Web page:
Pump prices hit heights not seen since October
Ethanol switch affects 30 Dallas stations
April 3, 2006
WASHINGTON – The fuel pain worsened for Americans last week as the retail price for gasoline shot up an average 9 cents to the highest level since October, the government said on Monday.
The national average price for regular unleaded hit $2.59 a gallon, up 26 cents in the last month and 37 cents higher than a year ago, based on the Energy Information Administration’s survey of service stations.
Los Angeles topped the survey of major cities, with gasoline at $2.78 a gallon. Denver had the most affordable price at $2.50. It was up 12.2 cents at $2.57 in Houston.
And the EIA is worried about local gasoline supply disruptions this summer as oil refiners switch from using the water-polluting fuel additive MTBE to corn-based ethanol.
About 30 Valero branded service stations in the Dallas area were out of gasoline late Monday, after two gasoline terminals in that area ran dry over the past several days.
Valero Energy Corp. spokeswoman Mary Rose Brown said about 60 Valero stations had been without fuel early Monday after a Valero terminal went dry for about half a day Sunday.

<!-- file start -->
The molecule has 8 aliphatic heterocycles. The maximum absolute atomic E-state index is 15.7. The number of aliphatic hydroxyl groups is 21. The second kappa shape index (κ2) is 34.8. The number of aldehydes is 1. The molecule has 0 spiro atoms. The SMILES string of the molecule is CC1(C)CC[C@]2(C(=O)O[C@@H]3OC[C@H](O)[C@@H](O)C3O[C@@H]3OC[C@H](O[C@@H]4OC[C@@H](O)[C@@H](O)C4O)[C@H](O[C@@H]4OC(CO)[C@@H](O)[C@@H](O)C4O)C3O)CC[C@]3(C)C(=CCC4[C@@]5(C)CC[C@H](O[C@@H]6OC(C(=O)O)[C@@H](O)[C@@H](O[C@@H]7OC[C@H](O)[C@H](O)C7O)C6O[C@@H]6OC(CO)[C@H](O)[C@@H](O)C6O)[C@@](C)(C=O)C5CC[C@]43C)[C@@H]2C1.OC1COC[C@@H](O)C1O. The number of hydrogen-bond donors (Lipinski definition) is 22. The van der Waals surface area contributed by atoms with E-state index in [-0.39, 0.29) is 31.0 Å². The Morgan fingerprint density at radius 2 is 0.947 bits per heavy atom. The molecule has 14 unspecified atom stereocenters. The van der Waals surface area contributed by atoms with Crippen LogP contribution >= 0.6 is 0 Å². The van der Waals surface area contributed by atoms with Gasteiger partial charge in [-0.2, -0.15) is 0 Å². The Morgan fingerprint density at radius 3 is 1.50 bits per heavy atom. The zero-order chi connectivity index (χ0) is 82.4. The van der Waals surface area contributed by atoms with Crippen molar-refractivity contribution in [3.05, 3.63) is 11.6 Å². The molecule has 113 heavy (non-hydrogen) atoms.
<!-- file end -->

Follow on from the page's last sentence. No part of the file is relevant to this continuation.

Brown said the Valero terminal had experienced a surge in demand after a terminal owned by another company emptied its tank as part of a switch from one kind of gasoline to a blend containing ethanol.
The Energy Department’s forecasting arm said two weeks ago gas prices had hit a short-term peak of $2.50 a gallon. That appeared to be the case after pump prices fell about about half a penny the following week.
The new jump in fuel costs mirrors a rise in crude oil prices. World oil prices rose Monday, briefly topping $67 a barrel, because of the uncertain outlooks for supplies out of Iran and Nigeria. Light, sweet crude for May delivery settled 11 cents higher at $66.74 a barrel on the New York Mercantile Exchange.
On Monday, gasoline futures fell 2.11 cents to close at $1.8632 a gallon, while heating oil futures were essentially unchanged at $1.8622 a gallon. Natural gas rose 3.4 cents to $7.244 per million British thermal units. London Brent rose 93 cents to $66.84 a barrel.
Chronicle reporter David Ivanovich contributed to this story.